Wisconsin group examines new techniques, basic methods.
The meeting, a cooperative effort that also involved the Stateline, Northeast Wisconsin and Univ. of Wisconsin Chapters of AFS, drew 78 exhibitors, who showcased their products and capabilities for the second largest foundry region in the U.S.
New CMMC Process
A glimpse of cutting edge technology emerged from a presentation by Bill Powell, Waupaca Foundry, on the markets, opportunities and challenges of cast metals matrix composites (CMMCs).
In addition to describing the low pressure permanent mold method Waupaca uses for producing CMMC disc brakes, Powell discussed a new alternative for CMMC production, Lanxide's Primex pressureless molten metal infiltration process. In effect, Powell said the method is "a casting process without a mold."
With infiltration, a blown alumina oxide ceramic preform (similar to a core) is placed upon either molten or solid aluminum and processed through a heat treat oven. During heating, the preform spontaneously absorbs the aluminum, filling voids through a capillary action. Cycles are typically 30 min to 1 hr.
He said the result is a near-net shape casting without evidence of metal entry. Quality-wise, Powell said the process produces 100% sound castings without material defects, since the preform effectively serves as a filter. In addition, only a muller for levitating alumina oxide, a modified coreblower and a heat treat furnace are required.
Waupaca has experimented with solid (the preform can be placed directly on beer cans, wire, or aluminum stock) and molten aluminum. It is currently producing preproduction prototypes for caliper pistons, and has sent parts to customers for testing.
The process is revolutionary, said Powell, since it doesn't necessitate molding, sand systems, finishing chores, traditional melting or material landfilling. He also added that it is highly productive and requires only 40% of the energy required by green sand molding.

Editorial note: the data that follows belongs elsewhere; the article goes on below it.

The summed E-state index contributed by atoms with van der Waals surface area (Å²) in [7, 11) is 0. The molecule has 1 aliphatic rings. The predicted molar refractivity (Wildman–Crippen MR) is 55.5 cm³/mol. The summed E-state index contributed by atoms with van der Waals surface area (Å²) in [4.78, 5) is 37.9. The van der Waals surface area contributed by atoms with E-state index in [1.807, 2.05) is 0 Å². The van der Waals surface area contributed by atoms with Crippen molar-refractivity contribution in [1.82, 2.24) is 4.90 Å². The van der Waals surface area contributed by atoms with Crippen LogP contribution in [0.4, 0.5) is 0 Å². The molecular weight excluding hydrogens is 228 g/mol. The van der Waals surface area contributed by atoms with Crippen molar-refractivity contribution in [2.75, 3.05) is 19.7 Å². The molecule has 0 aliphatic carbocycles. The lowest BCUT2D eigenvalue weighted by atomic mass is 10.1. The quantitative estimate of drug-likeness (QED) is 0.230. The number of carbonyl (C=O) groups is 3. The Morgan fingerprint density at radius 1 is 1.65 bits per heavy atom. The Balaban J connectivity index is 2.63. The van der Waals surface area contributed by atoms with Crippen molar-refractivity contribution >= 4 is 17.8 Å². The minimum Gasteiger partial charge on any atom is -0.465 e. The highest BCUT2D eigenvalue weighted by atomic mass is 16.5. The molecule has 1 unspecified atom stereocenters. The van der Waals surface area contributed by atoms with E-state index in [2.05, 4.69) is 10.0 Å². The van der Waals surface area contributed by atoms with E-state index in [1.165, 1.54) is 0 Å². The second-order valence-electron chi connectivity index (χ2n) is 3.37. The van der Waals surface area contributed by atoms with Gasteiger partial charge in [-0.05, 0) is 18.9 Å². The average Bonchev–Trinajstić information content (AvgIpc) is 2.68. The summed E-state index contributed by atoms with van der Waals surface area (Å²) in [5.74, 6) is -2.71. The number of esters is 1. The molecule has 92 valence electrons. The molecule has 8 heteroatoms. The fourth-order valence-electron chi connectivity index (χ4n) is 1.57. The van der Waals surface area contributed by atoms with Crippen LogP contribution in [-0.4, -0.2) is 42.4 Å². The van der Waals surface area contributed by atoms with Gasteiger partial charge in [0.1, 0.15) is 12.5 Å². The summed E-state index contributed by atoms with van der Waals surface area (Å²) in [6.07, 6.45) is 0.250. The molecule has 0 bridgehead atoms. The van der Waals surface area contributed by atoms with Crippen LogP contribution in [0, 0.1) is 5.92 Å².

Iron Permanent Molding
Another potential paradigm shift was explored by Yury Lerner, Univ. of Northern Iowa, in his presentation on developments in cast iron permanent molding. While the process has been embraced for nonferrous metals, only a few U.S. foundries employ the method for cast iron (namely Grede Perm Cast, Cynthiana, Kentucky, and Honda, Anna, Ohio), compared to 15 throughout Europe.
He said recent R&D has led to significant improvements in permanent mold design and material, optimized chemical composition of base irons and practical use of ultrasonic nondestructive techniques.
Due to the absence of sand and chilled corners, Lerner said the process can provide better machinability. Also, defects are more easily identified, and close dimensional tolerances may be achieved. "Despite controversial opinion, cast iron permanent molding is cost-effective for some high-production jobs," said Lerner, "and has a great future."
Among the conference's management-oriented topics, which included employee recruitment, equipment leasing and quality atmosphere, was "Marketing for Results" by Grede Foundries' Merrill York. Defining niche marketing as knowing what you do best and capitalizing on opportunities, he pointed out the elements critical to planning. They are: defining your foundry, marketplace, customers and parts; organizing your plan; and implementing it.
He shared the popular saying at Grede, "Nothing happens until somebody sells something." York said: "It's a correct statement, but tells only half the story. The other half now says 'Without a focused marketing plan, no one sells the right things.'"